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The International Water, Sanitation and Hygiene Foundation (IWSH) has presented three new IWSH Awards to Milwaukee School of Engineering students Kathryn Ashley and Sarah Ceurvorst and Plumbers Local 68 director of Marketing and Recruitment Jeremy Pavlich.
The awards were presented by IAPMO President David Gans and Vice President Steve Panelli as part of the opening session of IAPMO's 92nd annual Education and Business Conference, hosted online Sept. 27-30.
"It is my distinct privilege to present the IWSH Award to a trio of recipients who have demonstrated a commitment to improving the lives of others through their work on an IWSH project, motivated others to become involved, and exhibited a passion for helping and educating others in the WASH sector," Panelli said.
Individual IWSH Awards were presented to the duo of Ashley and Ceurvorst, students from the Milwaukee School of Engineering. The women led a range of key testing and troubleshooting activities on two unique prototype handwashing units, originally designed by IWSH and DigDeep staff, and built during winter 2020 in collaboration with UA Local 400 in Kaukauna, Wisconsin. Their contributions to the inaugural Wash Station Challenge helped reduce the weight and production cost and improve mobility of the two prototypes before a finalized design went forward to be built at 10 separate UA Locals located across the United States this June and July. As a result, 21 mobile wash stations were built and shipped to the Navajo Nation, where they are being deployed by the DigDeep Navajo Water Project to provide community handwashing capacity through the winter of 2021 and onward.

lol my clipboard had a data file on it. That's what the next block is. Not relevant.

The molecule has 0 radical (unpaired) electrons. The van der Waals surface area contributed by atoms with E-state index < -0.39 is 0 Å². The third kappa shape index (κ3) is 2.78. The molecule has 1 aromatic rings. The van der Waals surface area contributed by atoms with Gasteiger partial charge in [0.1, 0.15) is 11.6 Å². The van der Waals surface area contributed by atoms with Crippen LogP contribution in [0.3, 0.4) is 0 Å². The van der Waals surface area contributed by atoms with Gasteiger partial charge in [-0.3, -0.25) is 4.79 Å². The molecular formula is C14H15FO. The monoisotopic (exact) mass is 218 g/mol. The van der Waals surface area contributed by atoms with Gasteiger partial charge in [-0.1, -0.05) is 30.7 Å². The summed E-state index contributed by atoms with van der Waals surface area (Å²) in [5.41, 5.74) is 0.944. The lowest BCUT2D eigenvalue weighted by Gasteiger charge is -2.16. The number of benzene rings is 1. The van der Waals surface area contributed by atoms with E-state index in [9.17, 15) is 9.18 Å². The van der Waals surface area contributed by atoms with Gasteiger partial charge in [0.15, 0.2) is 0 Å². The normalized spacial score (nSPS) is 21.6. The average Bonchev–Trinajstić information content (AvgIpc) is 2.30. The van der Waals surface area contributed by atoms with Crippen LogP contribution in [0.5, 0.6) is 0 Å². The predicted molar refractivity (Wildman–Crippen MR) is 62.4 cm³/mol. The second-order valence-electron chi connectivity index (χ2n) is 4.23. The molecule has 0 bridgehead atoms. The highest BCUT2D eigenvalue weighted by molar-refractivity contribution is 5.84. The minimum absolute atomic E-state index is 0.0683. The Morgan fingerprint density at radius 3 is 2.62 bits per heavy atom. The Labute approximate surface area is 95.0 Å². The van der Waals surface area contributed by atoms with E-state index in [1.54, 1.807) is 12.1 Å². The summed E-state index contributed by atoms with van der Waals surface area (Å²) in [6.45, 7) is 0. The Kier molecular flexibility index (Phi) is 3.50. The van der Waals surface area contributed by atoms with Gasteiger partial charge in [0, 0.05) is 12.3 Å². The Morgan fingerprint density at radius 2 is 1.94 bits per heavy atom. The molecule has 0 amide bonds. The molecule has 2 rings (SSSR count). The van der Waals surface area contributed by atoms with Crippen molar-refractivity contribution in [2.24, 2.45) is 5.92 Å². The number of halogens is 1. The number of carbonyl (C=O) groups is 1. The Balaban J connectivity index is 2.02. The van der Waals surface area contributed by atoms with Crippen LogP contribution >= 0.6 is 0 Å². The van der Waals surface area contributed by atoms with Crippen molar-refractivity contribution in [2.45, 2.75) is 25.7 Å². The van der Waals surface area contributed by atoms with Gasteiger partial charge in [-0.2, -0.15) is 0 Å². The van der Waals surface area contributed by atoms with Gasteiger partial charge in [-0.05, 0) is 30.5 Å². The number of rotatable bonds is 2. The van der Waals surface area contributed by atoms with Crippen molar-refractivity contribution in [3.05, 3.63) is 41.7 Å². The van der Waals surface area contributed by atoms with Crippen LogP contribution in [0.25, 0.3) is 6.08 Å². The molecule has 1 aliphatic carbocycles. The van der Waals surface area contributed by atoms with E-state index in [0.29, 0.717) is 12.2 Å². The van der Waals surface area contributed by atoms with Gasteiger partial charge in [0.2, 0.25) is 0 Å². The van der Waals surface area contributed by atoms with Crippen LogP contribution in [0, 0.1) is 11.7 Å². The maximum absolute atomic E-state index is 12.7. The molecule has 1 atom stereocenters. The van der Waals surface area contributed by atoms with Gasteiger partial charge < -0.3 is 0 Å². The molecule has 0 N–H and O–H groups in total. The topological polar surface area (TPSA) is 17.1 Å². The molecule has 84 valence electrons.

"This award isn't for me," Ceurvorst said. "It's for the Navajo Nation and anybody who benefits from this project — really anybody who's benefiting through IWSH or science and engineering; this is who we're doing this for."
"I want to give this award a shoutout to all of the little girls who are out there trying to do something with STEM [science, technology, engineering and mathematics] or not sure they want to do something with STEM or engineering," Ashley said. "You are recognized, and you matter; as long as you stick with it and are passionate about it, you can go places."
A third IWSH Award was presented to Pavlich, the backbone of "Safer Water for Nome," a two-phase collaboration between IWSH and Local 68 to assess water quality and provide corrective measures for the community of around 500 people.
Jeremy worked tirelessly to connect residents and elected officials with licensed and certified plumbers, hosting a town hall during which he led a discussion on water quality, infrastructure and programs available to the community, and participating in "Days of Action," during which assessments were performed to determine which chemicals and other waterborne pathogens are present in the drinking water.
"We listened to some local kids who had concerns about their drinking water," Pavlich said. "These kids wanted to get to the bottom of why their water had issues with mustiness, with color, with taste. When it comes down to it, we applied the scientific method, we used licensed plumbers with certifications, and we found out what their issue was and how to remedy that situation."